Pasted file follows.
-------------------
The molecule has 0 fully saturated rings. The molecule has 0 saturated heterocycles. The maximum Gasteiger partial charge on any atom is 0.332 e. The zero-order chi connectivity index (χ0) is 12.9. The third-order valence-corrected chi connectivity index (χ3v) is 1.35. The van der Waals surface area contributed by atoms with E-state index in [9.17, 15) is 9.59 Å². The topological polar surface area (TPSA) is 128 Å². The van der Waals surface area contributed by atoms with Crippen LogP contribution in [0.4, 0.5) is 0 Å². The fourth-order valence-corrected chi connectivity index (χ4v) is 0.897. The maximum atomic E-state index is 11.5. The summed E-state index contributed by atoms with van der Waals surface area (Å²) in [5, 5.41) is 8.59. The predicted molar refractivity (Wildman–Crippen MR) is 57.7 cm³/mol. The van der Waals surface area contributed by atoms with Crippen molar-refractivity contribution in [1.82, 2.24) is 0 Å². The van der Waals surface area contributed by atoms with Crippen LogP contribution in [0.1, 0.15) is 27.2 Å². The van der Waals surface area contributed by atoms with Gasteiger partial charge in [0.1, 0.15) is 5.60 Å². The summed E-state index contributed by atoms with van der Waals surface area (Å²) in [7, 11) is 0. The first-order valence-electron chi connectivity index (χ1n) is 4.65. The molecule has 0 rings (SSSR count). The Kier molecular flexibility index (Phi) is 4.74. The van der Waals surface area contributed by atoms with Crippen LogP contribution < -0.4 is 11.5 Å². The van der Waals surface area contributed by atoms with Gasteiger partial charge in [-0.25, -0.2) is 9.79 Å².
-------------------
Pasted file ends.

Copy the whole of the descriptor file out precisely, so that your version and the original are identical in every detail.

The molecule has 0 fully saturated rings. The molecule has 0 saturated heterocycles. The maximum Gasteiger partial charge on any atom is 0.332 e. The zero-order chi connectivity index (χ0) is 12.9. The third-order valence-corrected chi connectivity index (χ3v) is 1.35. The van der Waals surface area contributed by atoms with E-state index in [9.17, 15) is 9.59 Å². The topological polar surface area (TPSA) is 128 Å². The van der Waals surface area contributed by atoms with Crippen LogP contribution in [0.4, 0.5) is 0 Å². The fourth-order valence-corrected chi connectivity index (χ4v) is 0.897. The maximum atomic E-state index is 11.5. The summed E-state index contributed by atoms with van der Waals surface area (Å²) in [5, 5.41) is 8.59. The predicted molar refractivity (Wildman–Crippen MR) is 57.7 cm³/mol. The van der Waals surface area contributed by atoms with Crippen molar-refractivity contribution in [1.82, 2.24) is 0 Å². The van der Waals surface area contributed by atoms with Crippen LogP contribution in [0.1, 0.15) is 27.2 Å². The van der Waals surface area contributed by atoms with Gasteiger partial charge in [0.1, 0.15) is 5.60 Å². The summed E-state index contributed by atoms with van der Waals surface area (Å²) in [7, 11) is 0. The first-order valence-electron chi connectivity index (χ1n) is 4.65. The molecule has 0 rings (SSSR count). The Kier molecular flexibility index (Phi) is 4.74. The van der Waals surface area contributed by atoms with Crippen LogP contribution < -0.4 is 11.5 Å². The van der Waals surface area contributed by atoms with Gasteiger partial charge in [-0.25, -0.2) is 9.79 Å².